Pence, Ivanka bring law-and-order tour to city of Floyd

MINNEAPOLIS (AP) — Vice President Mike Pence and Ivanka Trump are bringing President Donald Trump’s law-and-order campaign message to Minneapolis on Thursday, showing support for law enforcement in the city where George Floyd’s death sparked angry and sometimes violent protests that spread around the world. Pence and President Trump’s daughter planned to host a listening session with a “Cops for Trump” group, as well as with residents who the Trump reelection campaign says have been “negatively impacted by crime and violent extremism.” The visit comes about a month after Donald Trump met with small-business owners whose stores in Minneapolis were damaged in violence that erupted after Floyd’s death.

Long lines of mourners pay respects to Ginsburg at court

WASHINGTON (AP) — With crowds of admirers swelling outside, Supreme Court Justice Ruth Bader Ginsburg was remembered Wednesday at the court by grieving family, colleagues and friends as a prophet for justice who persevered against long odds to become an American icon. The court’s eight justices, masked along with everyone else because of the coronavirus pandemic, gathered for the first time in more than six months for the ceremony to mark Ginsburg’s death from cancer last week at age 87 after 27 years on the court. Washington already is consumed with talk of Ginsburg’s replacement, but Chief Justice John Roberts focused on his longtime colleague.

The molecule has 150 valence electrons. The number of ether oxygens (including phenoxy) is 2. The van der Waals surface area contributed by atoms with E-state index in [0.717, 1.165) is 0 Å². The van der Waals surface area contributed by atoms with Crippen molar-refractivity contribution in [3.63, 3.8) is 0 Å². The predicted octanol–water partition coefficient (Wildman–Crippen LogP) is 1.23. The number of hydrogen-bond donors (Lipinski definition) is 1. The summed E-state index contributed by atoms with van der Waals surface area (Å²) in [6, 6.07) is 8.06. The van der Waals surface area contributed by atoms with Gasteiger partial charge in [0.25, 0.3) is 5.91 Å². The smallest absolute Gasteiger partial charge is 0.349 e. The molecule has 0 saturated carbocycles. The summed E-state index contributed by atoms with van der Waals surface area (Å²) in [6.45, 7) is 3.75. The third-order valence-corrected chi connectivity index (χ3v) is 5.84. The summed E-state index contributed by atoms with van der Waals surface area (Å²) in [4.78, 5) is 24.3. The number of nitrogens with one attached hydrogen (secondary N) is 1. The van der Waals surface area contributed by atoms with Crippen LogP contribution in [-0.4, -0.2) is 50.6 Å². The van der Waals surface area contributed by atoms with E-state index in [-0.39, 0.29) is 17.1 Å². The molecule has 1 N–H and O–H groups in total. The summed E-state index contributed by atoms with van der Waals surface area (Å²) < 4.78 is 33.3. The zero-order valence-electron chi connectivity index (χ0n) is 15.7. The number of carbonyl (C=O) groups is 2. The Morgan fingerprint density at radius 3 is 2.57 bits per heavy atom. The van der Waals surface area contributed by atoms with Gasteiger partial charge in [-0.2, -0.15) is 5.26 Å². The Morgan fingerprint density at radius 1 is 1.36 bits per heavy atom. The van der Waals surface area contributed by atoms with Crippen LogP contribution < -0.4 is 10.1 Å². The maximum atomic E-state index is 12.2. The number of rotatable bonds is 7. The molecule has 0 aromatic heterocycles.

Saudi king’s rare address to UN showcases monarch in charge

DUBAI, United Arab Emirates (AP) — Saudi Arabia’s King Salman made a rare address to the U.N. General Assembly on Wednesday, using the moment to highlight the foundational notions of his regime — his steadfast commitment to the Palestinians, his stature as custodian of Islam’s holiest sites and his assertion that Iran is responsible for much of the region’s instability. The prerecorded speech to world leaders suggested that the 84-year-old king, who delivers only a handful of public remarks each year, retains oversight of high-level policies despite the immense powers amassed by his son, the crown prince. In delivering his remarks, he became only the second Saudi king to deliver a speech to the world assembly.

Utility equipment eyed as possible source of fire near LA

LOS ANGELES (AP) — Federal investigators are looking into whether a huge wildfire near Los Angeles was sparked by Southern California Edison utility equipment, according to the company. Edison has turned over a section of an overhead conductor from its transmission facility in the area where the Bobcat Fire started more than two weeks ago, company spokesman David Song said Wednesday. The initial report of fire was near Cogswell Dam in the San Gabriel Mountains at 12:21 p.m. on Sept. 6. In an incident report filed with the state Public Utilities Commission last week, Edison said its nearby equipment experienced an issue five minutes earlier, 12:16 p.m.

For NBA players, Taylor grand jury decision ‘not enough’

LAKE BUENA VISTA, Fla. (AP) — LeBron James sent the word to the Los Angeles Lakers in a group text on Wednesday afternoon, and basketball suddenly seemed irrelevant. A grand jury in Kentucky had finally spoken. And James was letting his team know that NBA players, who have spent months seeking justice for Breonna Taylor, did not get what they wanted. “Something was done,” Lakers guard Danny Green said, “but it wasn’t enough.” Wednesday’s decision by the grand jury, which brought no charges against Louisville police for Taylor’s killing and only three counts of wanton endangerment against fired Officer Brett Hankison for shooting into Taylor’s neighbors’ homes, was not unexpected by many NBA players and coaches.